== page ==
“We are conducting systematic customer reviews to get some ideas for improvements in our designs,” says Bob Gregozeski, the Barrett value stream manager. “We want to know in detail what’s important to the customers of those types of trailers. By knowing that, we are better able to build trailers for stock.”
It’s one thing to know what customers want. But that is pointless without the ability to design and produce the product. That’s one reason Stoughton has strengthened the engineering department. Before Stoughton acquired the company, the engineering department consisted of a single draftsmen. It now has three engineers.
“Stoughton is dedicating more resources to the Barrett brand,” Gregozeski says. “We are committed to improving our product design along with our manufacturing processes. It takes people to make that happen.”
One of the objectives of Stoughton’s customer research is to attempt to identify common preferences that can be used as the basis of standard product features and specifications.
“Customization is important, but so is standardization. Researching customer demand will enable us to get a better idea of what is most popular and give us a basis for which we can develop some standard designs. From standard spec’s, we can create the fixtures needed to manufacture a quality product more effectively.”
Managing the value stream
To improve production at the Barrett plant, Stoughton brought Gregozeski in last October to serve as the company’s value stream manager. He has made a series of changes to the plant, with plans to do more.
One of the areas where Gregozeski has focused is in how the company makes holes in the side sheet and posts.
“Holes are an important part of building a livestock trailer,” Gregozeski says. “We are getting a new brake press and a new die set to help us punch holes in our side sheets and posts. We are developing the die set now. The goal is to punch two rows of rivet holes at a time. The new press brake will be dedicated to this operation.”
Already completed: refinements to the side fixture. The changes will enable the company to hold tolerances more effectively.
Gregozeski also has modified the plant layout, moving parts cells closer to where the parts are needed on the assembly line. As a result, unnecessary motion has been eliminated for items such as the upper coupler assembly and subframe production.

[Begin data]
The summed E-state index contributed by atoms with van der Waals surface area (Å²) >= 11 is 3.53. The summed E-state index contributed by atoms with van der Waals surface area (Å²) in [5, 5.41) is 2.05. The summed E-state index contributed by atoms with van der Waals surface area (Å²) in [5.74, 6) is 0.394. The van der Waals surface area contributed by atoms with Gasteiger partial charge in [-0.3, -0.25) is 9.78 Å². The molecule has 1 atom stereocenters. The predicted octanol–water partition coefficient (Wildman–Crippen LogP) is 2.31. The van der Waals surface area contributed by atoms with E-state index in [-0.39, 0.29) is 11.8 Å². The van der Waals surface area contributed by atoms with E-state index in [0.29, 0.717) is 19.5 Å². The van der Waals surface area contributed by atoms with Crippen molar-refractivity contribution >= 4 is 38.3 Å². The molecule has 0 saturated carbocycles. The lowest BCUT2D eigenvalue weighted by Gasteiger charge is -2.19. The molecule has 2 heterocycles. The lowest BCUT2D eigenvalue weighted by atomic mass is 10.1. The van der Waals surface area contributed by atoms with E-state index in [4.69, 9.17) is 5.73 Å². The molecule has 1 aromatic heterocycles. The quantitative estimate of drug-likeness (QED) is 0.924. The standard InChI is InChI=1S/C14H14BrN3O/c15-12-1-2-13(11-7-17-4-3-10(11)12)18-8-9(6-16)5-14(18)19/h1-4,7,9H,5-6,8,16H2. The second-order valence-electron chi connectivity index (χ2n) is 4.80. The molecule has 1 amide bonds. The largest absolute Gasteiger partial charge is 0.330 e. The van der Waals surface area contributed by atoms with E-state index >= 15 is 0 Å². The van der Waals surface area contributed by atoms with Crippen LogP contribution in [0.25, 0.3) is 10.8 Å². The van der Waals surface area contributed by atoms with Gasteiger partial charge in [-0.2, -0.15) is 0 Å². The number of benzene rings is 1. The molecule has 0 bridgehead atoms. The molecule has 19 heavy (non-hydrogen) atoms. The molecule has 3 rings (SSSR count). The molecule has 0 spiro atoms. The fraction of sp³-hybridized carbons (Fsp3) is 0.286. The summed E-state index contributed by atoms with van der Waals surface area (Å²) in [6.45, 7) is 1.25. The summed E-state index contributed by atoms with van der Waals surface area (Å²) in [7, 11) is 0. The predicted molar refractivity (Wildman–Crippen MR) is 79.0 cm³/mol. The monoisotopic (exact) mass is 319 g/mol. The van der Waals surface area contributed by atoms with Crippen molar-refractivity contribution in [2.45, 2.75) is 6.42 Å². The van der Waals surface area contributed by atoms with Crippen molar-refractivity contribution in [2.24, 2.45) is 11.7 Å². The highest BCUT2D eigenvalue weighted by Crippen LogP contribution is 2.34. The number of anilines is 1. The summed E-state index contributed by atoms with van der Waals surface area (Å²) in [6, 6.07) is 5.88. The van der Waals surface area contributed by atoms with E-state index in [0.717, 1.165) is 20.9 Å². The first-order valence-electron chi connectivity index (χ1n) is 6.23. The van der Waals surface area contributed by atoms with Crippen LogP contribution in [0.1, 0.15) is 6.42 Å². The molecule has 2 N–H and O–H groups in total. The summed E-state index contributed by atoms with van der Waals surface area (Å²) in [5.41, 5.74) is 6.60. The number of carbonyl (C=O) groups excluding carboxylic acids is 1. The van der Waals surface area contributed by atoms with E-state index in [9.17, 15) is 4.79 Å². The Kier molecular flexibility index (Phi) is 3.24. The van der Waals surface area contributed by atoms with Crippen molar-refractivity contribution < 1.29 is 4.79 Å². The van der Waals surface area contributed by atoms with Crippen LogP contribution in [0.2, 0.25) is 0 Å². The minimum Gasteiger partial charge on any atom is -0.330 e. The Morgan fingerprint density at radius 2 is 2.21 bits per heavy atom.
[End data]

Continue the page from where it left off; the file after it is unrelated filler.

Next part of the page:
As presently configured, the plant basically has two parallel assembly lines—one for truck trailers and the other for the gooseneck product line. That will change, though, if Stoughton produces its own grain trailer line to go along with the Barrett livestock trailers.
Barrett Trailers: a look back
The year was 1973. The Viet Nam War was still going, and a veteran of World War II had a plan of his own: start a trailer manufacturing company specializing in livestock trailers.
His former employer was enjoying success manufacturing van trailers and was downplaying the livestock trailer side of its business. Cliff Barrett saw opportunity.
From a small building on the south side of Oklahoma City, Barrett Trailers found enough room for offices, production, and inside storage for aluminum.
The company grew, and so did its need for space. Barrett found the needed space in Purcell, Oklahoma, 40 miles south of Oklahoma City.
“Tom Naugle had been looking to move out of the city and got a good deal from the city of Purcell to move here,” recalls Victor Lohn, a long-time Barrett Trailer employee and the company’s general manager.”
Barrett started in Purcell with a 36,000-sq-ft plant that the company had to double almost immediately.
But the company was not always prosperous. Following Cliff Barrett’s death in 1985, several parties owned it. One bought it from the bankruptcy court.
Stoughton bought the company in 2014. The Wisconsin-based manufacturer is committed to making Barrett successful once again.
“Our main goal is to restore the Barrett name and to rebuild the Barrett dealer network, Lohn says. “We are growing the business slowly, but we are growing it.”